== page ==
Set in Authority

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Broadview Press, Sep 16, 1996 - Fiction - 343 pages
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In 1906, two years after the appearance of her best-known novel, The Imperialist, Duncan published its darker twin, an Anglo-Indian novel which returns to political themes but with a deeper and more clinical irony than in her previous work. Set in Authority is about illusions: the imperial illusions of those who rule and are ruled; the illusions of families about their members; the illusions of men and women about each other. The setting moves between the political drawing rooms of London and the English station at Pilaghur in the province of Ghoom, where the murder of a native by an English soldier changes the lives of a cast of ruthlessly observed characters. Duncan, who grew up in Ontario, led a remarkably varied life, working as a political correspondent (writing for the Washington Post, the Toronto Globe and the Montreal Star) and living in India for over twenty years. She is increasingly being regarded as deserving of a place among the first rank of nineteenth- and early twentieth-century novelists; the re-publication of Set in Authority will do nothing to dispel that view.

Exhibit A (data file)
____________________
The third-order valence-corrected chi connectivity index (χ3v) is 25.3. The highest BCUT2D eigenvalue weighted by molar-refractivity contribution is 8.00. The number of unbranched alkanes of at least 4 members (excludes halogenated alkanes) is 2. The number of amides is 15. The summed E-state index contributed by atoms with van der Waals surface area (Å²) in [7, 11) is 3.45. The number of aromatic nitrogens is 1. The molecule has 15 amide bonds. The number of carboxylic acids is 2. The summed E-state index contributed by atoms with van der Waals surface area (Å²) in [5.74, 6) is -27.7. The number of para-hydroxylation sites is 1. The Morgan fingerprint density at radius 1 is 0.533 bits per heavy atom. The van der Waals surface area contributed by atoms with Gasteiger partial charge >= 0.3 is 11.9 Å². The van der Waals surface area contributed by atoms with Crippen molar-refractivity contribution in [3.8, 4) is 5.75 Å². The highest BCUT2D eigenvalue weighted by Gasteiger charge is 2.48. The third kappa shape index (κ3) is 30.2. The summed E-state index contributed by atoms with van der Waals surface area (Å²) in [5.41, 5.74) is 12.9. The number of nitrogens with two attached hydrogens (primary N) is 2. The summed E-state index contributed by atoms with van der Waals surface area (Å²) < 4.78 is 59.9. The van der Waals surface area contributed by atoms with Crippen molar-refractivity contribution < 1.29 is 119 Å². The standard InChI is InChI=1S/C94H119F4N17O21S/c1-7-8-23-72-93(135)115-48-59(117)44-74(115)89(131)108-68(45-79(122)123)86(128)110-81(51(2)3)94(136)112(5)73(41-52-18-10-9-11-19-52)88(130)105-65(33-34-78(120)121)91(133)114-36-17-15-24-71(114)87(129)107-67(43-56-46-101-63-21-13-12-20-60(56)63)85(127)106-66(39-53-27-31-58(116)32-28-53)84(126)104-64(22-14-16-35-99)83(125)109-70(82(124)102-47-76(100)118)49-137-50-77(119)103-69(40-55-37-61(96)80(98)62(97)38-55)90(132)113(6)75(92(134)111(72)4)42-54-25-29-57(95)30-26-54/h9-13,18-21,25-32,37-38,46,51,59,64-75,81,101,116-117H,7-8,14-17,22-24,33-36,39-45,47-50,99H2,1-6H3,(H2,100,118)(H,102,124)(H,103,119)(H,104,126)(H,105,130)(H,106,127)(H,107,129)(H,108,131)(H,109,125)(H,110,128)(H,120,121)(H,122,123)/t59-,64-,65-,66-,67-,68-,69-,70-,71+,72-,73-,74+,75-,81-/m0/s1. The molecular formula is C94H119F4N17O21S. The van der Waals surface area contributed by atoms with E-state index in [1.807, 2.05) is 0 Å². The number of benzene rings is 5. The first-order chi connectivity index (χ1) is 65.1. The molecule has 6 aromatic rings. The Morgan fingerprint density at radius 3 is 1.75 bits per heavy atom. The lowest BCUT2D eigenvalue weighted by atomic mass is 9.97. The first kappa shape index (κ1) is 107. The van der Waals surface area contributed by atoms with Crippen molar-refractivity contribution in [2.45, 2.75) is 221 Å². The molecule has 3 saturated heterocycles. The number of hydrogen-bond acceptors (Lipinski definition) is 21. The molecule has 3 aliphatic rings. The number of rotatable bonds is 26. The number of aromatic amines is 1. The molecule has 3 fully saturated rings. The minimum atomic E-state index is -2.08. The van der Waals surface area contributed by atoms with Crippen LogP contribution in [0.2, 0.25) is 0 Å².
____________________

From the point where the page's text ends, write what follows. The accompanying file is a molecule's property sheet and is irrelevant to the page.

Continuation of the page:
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Contents

Acknowledgements
8
Set in Authority
63
Notes
274
Viceroys
294
Contemporary Reviews of Set in Authority
312
Variants in the 1906 New York Edition
328
Copyright

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About the author (1996)

Germaine Warkentin is a Professor of English at the University of Toronto. Her special fields are Renaissance and early Canadian literature. She is particularly interested in the literature of exploration; she has published widely in all these fields.

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